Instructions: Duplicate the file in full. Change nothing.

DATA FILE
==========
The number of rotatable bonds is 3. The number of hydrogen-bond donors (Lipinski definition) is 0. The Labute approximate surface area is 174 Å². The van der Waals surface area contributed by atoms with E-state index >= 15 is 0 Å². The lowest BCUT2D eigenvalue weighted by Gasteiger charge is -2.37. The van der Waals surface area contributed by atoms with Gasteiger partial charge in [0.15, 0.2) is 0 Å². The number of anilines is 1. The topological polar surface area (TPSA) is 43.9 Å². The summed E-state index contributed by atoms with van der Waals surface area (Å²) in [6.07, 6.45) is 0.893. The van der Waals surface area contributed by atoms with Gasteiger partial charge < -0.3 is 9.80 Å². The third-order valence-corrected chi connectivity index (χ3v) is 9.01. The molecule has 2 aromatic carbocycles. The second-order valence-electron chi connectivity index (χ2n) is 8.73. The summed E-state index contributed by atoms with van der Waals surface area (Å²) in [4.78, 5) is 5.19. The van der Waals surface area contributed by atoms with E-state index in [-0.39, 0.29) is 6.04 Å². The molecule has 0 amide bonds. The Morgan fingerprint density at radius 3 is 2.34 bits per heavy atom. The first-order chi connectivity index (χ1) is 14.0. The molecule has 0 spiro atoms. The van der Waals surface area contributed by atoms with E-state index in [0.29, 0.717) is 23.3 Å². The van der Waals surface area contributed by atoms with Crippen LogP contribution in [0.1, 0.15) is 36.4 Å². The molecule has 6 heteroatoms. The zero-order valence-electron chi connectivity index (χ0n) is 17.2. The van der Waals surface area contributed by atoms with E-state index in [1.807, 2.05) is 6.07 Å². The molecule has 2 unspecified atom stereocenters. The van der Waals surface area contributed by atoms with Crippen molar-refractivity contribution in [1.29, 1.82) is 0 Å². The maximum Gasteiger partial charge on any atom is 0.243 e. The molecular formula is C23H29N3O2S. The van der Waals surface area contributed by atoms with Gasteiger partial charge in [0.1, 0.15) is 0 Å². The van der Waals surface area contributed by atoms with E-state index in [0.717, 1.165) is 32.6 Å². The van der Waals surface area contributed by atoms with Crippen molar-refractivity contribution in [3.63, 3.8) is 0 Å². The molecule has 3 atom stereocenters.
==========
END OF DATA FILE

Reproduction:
The number of rotatable bonds is 3. The number of hydrogen-bond donors (Lipinski definition) is 0. The Labute approximate surface area is 174 Å². The van der Waals surface area contributed by atoms with E-state index >= 15 is 0 Å². The lowest BCUT2D eigenvalue weighted by Gasteiger charge is -2.37. The van der Waals surface area contributed by atoms with Gasteiger partial charge in [0.15, 0.2) is 0 Å². The number of anilines is 1. The topological polar surface area (TPSA) is 43.9 Å². The summed E-state index contributed by atoms with van der Waals surface area (Å²) in [6.07, 6.45) is 0.893. The van der Waals surface area contributed by atoms with Gasteiger partial charge < -0.3 is 9.80 Å². The third-order valence-corrected chi connectivity index (χ3v) is 9.01. The molecule has 2 aromatic carbocycles. The second-order valence-electron chi connectivity index (χ2n) is 8.73. The summed E-state index contributed by atoms with van der Waals surface area (Å²) in [4.78, 5) is 5.19. The van der Waals surface area contributed by atoms with E-state index in [-0.39, 0.29) is 6.04 Å². The molecule has 0 amide bonds. The Morgan fingerprint density at radius 3 is 2.34 bits per heavy atom. The first-order chi connectivity index (χ1) is 14.0. The molecule has 0 spiro atoms. The van der Waals surface area contributed by atoms with E-state index in [0.29, 0.717) is 23.3 Å². The van der Waals surface area contributed by atoms with Crippen LogP contribution in [0.1, 0.15) is 36.4 Å². The molecule has 6 heteroatoms. The zero-order valence-electron chi connectivity index (χ0n) is 17.2. The van der Waals surface area contributed by atoms with E-state index in [1.807, 2.05) is 6.07 Å². The molecule has 2 unspecified atom stereocenters. The van der Waals surface area contributed by atoms with Crippen molar-refractivity contribution in [1.29, 1.82) is 0 Å². The maximum Gasteiger partial charge on any atom is 0.243 e. The molecular formula is C23H29N3O2S. The van der Waals surface area contributed by atoms with Gasteiger partial charge in [0.1, 0.15) is 0 Å². The van der Waals surface area contributed by atoms with E-state index in [0.717, 1.165) is 32.6 Å². The van der Waals surface area contributed by atoms with Crippen molar-refractivity contribution in [3.63, 3.8) is 0 Å². The molecule has 3 atom stereocenters.